Feb 262015

Let’s discuss about the wc command line tool today.

wc, which stands for word count, prints the count of lines, words and bytes for a file.

Here’s the basic syntax for wc:

wc [OPTION]… [FILE]…

By the way, wc can be used in command line pipelines as well. We’ll get to that toward the end of this post.

Let’s start by trying a few options that come with wc.

Before we do that, we’ll create a text file to use in our examples.

The text file we created is called testing-wc.txt.

$ cat > testing-wc.txt
Ingrid Bergman
Humphrey Bogart
Lauren Bacall
Cary Grant
Gregory Peck
Audrey Hepburn
Ava Gardner
Brad Pitt
Angelina Jolie
Julie Andrews
Shahrukh Khan
Hema Malini
Woody Allen
Christoph Waltz
Gérard Depardieu

1. Basic WC Command

The plain wc command without any options will provide the count for words, lines and characters.

$ wc testing-wc.txt
15  30 207 testing-wc.txt

2. Display Word Count

If you’re looking to print just the word count, use the -w option.

$ wc -w testing-wc.txt
30 testing-wc.txt

3. Display Line Count

The -l option prints out the line count.

$ wc -l testing-wc.txt
15 testing-wc.txt

4. Display Character Count

With -m option, you can display the character count.

$ wc -m testing-wc.txt
206 testing-wc.txt

5. Display Byte Count

Using the -c option gets you the byte count of the file.

$ wc -c testing-wc.txt
207 testing-wc.txt

6.Display Length of Longest Line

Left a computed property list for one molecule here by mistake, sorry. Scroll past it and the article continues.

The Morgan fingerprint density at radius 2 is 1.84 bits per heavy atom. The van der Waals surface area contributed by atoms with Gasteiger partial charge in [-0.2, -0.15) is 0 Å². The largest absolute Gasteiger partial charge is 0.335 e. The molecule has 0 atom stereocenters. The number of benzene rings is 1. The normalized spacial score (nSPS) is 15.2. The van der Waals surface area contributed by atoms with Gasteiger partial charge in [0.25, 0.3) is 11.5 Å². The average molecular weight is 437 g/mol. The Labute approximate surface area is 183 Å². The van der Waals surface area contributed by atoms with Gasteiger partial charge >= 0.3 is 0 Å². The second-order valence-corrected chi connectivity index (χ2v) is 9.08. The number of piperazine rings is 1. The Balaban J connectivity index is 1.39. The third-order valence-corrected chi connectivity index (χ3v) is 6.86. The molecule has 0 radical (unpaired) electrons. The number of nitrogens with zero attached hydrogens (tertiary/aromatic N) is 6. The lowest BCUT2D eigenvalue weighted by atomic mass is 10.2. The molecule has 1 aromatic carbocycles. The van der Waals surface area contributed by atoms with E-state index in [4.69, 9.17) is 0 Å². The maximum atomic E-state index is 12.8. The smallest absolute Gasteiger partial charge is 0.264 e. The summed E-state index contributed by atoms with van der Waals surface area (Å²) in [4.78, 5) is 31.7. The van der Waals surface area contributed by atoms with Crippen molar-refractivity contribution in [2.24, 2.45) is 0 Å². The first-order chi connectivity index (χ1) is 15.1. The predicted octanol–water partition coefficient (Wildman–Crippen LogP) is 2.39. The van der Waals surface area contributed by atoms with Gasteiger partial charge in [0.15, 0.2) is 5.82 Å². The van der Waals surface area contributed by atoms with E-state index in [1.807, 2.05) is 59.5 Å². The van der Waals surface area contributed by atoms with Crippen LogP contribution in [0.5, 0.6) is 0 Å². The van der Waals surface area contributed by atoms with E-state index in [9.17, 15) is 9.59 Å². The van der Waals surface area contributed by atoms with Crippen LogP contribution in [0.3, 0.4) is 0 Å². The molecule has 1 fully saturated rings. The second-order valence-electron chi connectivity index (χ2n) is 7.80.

$ wc -L testing-wc.txt
16 testing-wc.txt

7. Using WC in Pipeline

Let’s consider an example where we use wc in a command pipeline.

$ cat /etc/passwd | wc -l

Here’s another example of how we can use wc in a command pipeline:

$ ls -1 | wc -l

8. Get WC Help

You can always get help with wc by using the –help option.

$ wc --help
Usage: wc [OPTION]... [FILE]...
  or:  wc [OPTION]... --files0-from=F
Print newline, word, and byte counts for each FILE, and a total line if
more than one FILE is specified.  With no FILE, or when FILE is -,
read standard input.  A word is a non-zero-length sequence of characters
delimited by white space.
The options below may be used to select which counts are printed, always in
the following order: newline, word, character, byte, maximum line length.
  -c, --bytes            print the byte counts
  -m, --chars            print the character counts
  -l, --lines            print the newline counts
      --files0-from=F    read input from the files specified by
                           NUL-terminated names in file F;
                           If F is - then read names from standard input
  -L, --max-line-length  print the length of the longest line
  -w, --words            print the word counts
      --help     display this help and exit
      --version  output version information and exit

Aren’t you glad that you’ve added one more command line tool to your arsenal by learning the use of wc.

Why don’t you take wc for a test drive on your Linux computer now.

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